ISETAN FIRES LEGAL VOLLEY AT BARNEYS

Byline: Vicki M. Young

NEW YORK — Isetan Co. Ltd. stepped up its attack on Barneys Inc. last week in a flurry of legal filings to collect millions in claims against the Pressmans and to protect its real estate interests in Barneys.
In one filing, Isetan is opposing the Pressmans’ motion to stay enforcement of the $203 million state court judgment against them, pending an appeal. As reported, the court held that the Pressmans were liable for $167 million in loans that they personally guaranteed. With interest, the figure tops $203 million.
Isetan has initiated action to collect on that judgment against Gene and Robert Pressman, owners and co-chairmen of Barneys. However, the Pressmans have contended that their interests are protected by trusts.
Isetan also filed papers opposing Barneys’ request for a $10 million breakup fee for an approved purchaser that is later outbid. And Isetan will file papers today to block Barneys’ request for an extension of time on its exclusive right to file a reorganization plan.
However, Barneys and the creditors’ committee have reached agreement on a 90-day extension to Aug. 2, according to a source close to the committee. Since it filed Chapter 11 in January 1996, Barneys has been granted several 90-day extensions. The committee has also backed Barneys on the breakup fee, as reported. A hearing on both matters is scheduled for Thursday.
It’s possible that in the Isetan opposition papers there will be information on its reported agreement with Saks Holdings Inc. to jointly pursue a bid for Barneys. Sources said a key issue is the rent on Barneys flagships. Isetan last week denied there was any signed agreement.
On March 25, New York State Supreme Court Justice Herman Cahn ruled that Isetan can collect on loans personally guaranteed by the Pressman brothers. The loans were used to cover cost overruns in the building of Barneys’ three flagships in Beverly Hills and Chicago and on Madison Avenue.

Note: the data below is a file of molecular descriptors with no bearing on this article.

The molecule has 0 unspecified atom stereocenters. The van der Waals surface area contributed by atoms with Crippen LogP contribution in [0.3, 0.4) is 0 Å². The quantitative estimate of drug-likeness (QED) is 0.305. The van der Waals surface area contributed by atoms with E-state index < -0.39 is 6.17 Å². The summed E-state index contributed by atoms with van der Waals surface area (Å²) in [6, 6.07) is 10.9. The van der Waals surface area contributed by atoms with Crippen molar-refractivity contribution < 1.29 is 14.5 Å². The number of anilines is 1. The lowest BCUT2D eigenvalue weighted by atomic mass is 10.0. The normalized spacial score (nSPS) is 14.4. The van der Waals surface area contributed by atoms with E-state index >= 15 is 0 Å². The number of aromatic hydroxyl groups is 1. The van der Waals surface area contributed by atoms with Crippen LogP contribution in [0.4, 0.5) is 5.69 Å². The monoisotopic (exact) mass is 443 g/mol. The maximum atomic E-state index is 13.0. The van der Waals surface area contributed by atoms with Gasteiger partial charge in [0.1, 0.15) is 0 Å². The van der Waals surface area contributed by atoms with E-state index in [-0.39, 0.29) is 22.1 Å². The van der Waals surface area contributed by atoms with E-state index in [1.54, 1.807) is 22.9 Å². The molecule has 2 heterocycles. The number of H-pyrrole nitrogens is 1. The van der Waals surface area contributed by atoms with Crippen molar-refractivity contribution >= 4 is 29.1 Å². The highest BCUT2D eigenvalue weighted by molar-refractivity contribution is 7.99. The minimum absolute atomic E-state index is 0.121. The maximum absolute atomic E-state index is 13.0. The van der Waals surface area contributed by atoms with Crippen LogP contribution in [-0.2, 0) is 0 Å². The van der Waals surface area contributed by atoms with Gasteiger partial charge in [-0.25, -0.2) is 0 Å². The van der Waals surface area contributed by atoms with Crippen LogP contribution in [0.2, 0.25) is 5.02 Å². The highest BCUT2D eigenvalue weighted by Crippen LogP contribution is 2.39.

An Isetan attorney said that the Japanese retailer is not restrained from seeking liens or restraining orders against the personal assets of the brothers to prevent asset liquidation. Those liens, at the very least, could be placed against homes, cars and other personal property.
Lester Lazarus, a partner at the Lazarus & Lazarus law firm, said Friday that a restraining order could be served on every possible entity that might have a connection to the Pressmans, whether a bank, a brokerage or a trustee.
He explained that the purpose of the restraining order is to put someone on the alert that the Pressmans don’t have the automatic right to dispose of the property or interest in question.
As for the $10 million breakup fee, Isetan is charging that Barneys’ request without a bid on the table is akin to asking the judge to abdicate control over the bidding process. Isetan pointed out that a judge can’t determine whether the breakup fee is appropriate without knowing the bidding procedures, the identity of the purchaser and the terms of the purchase agreement. Isetan noted that Barneys has not provided any of that information.
The Japanese retailer also charged in court papers that Barneys’ financial adviser, Blackstone Group, is helping to engineer an investment strategy that gives bidders the impression that Isetan would accept an annual rent of $10 million for the three flagships. Barneys owes approximately $25 million a year but is currently paying $10 million on an interim basis. A hearing on whether Barneys can continue paying the reduced rent is scheduled for April 29.
Neither Blackstone nor Barneys could be reached for comment.
In addition, Isetan asked Manhattan Bankruptcy Judge James L. Garrity to reconsider his decision allowing a royalties dispute to be decided by the court instead of arbitration. Barneys claims it is owed royalties under a licensing agreement covering its stores in Asia operated by Isetan. Barneys terminated the agreement in September, and a separate dispute over that action has been submitted to arbitration.

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